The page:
Dear Ms. Lynn:
I’m beginning to think there was a secret ceremony attended by a bunch of NA novelists at which they all swore on a copy of first edition of Twilight to include at least six of the following plot points in their books:
1) the heroine must be, in some way, socially awkward or shy. It’s a plus if she doesn’t realize how gorgeous she is.
2) upon arriving at school, she immediately meets cute the biggest babe magnet on campus. It’s a plus if he needs academic tutoring.
3) the babe magnet is incredibly drawn to the heroine despite the fact that she’s not his “type.”
4) the young woman is incredibly drawn to the hero despite the fact that he’s not her “type.”
5) there is some obstacle keeping them from dating.
6) one and/or the other has something in their past they are hiding from the other. It’s a plus if it’s one of those “I blame myself for something awful thing” sort of thing.
7) at some point, one/and or the other will be wasted and will say things he or she would never say sober. It’s a minus if sex occurs during or right after this revelation.
8) they finally hook up and then break up.
9) the past is RESOLVED. It’s a plus if evil parents were the problem and the young woman/young man stands up to them and then exits hand in hand with the young woman/young man.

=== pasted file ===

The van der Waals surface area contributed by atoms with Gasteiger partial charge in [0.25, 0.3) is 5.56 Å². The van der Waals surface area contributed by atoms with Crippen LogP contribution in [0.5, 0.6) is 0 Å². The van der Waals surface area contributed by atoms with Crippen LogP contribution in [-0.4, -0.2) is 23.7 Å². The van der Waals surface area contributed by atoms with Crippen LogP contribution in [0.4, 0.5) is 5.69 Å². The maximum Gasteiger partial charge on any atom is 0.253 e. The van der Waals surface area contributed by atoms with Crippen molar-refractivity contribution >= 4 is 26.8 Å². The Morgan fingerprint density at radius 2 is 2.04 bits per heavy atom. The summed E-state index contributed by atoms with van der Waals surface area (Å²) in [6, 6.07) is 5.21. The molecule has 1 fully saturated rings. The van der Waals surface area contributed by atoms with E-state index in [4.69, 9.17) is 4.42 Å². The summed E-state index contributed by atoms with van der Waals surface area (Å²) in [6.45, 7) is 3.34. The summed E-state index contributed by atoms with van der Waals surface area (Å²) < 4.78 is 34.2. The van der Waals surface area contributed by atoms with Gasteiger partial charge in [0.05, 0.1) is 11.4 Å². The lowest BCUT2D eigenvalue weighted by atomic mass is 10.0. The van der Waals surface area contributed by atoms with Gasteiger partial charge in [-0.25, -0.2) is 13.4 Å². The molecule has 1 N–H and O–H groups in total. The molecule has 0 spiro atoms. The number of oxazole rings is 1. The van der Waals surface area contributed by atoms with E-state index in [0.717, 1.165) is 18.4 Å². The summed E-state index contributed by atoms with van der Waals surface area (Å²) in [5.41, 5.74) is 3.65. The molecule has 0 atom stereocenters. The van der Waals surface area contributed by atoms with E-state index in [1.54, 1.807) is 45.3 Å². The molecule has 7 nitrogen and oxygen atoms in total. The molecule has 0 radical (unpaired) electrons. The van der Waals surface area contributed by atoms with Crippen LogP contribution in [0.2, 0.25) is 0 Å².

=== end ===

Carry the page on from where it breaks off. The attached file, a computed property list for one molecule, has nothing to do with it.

10) they bonk like bedazzled bunnies and live happily for now.
Wait for You hews to this ten step program fairly closely.
Avery Morgansten runs into tall, yummy Cameron Hamilton the first day of school as she’s barreling into her Astronomy class.
Something strong and hard went around my waist, stopping my free fall. My bag hit the floor, spilling overpriced books and pens across the shiny floor. My pens! My glorious pens rolled everywhere. A second later I was pressed against the wall.
The wall was strangely warm.
The wall chuckled.
“Whoa,” a deep voice said. “You okay, sweetheart?”
The wall was so not a wall. It was a guy. My heart stopped and for a frightening second, pressure clamped down on my chest and I couldn’t move or think. I was thrown back five years. Stuck. Couldn’t move. Air punched from my lungs in a painful rush as tingles spread up the back of my neck. Every muscle locked up.
“Hey,” the voice softened, edged with concern. “Are you okay?”
I forced myself to take a deep breath—to just breathe. I needed to breathe. Air in. Air out. I had practiced this over and over again for five years. I wasn’t fourteen anymore. I wasn’t there. I was here, halfway across the country.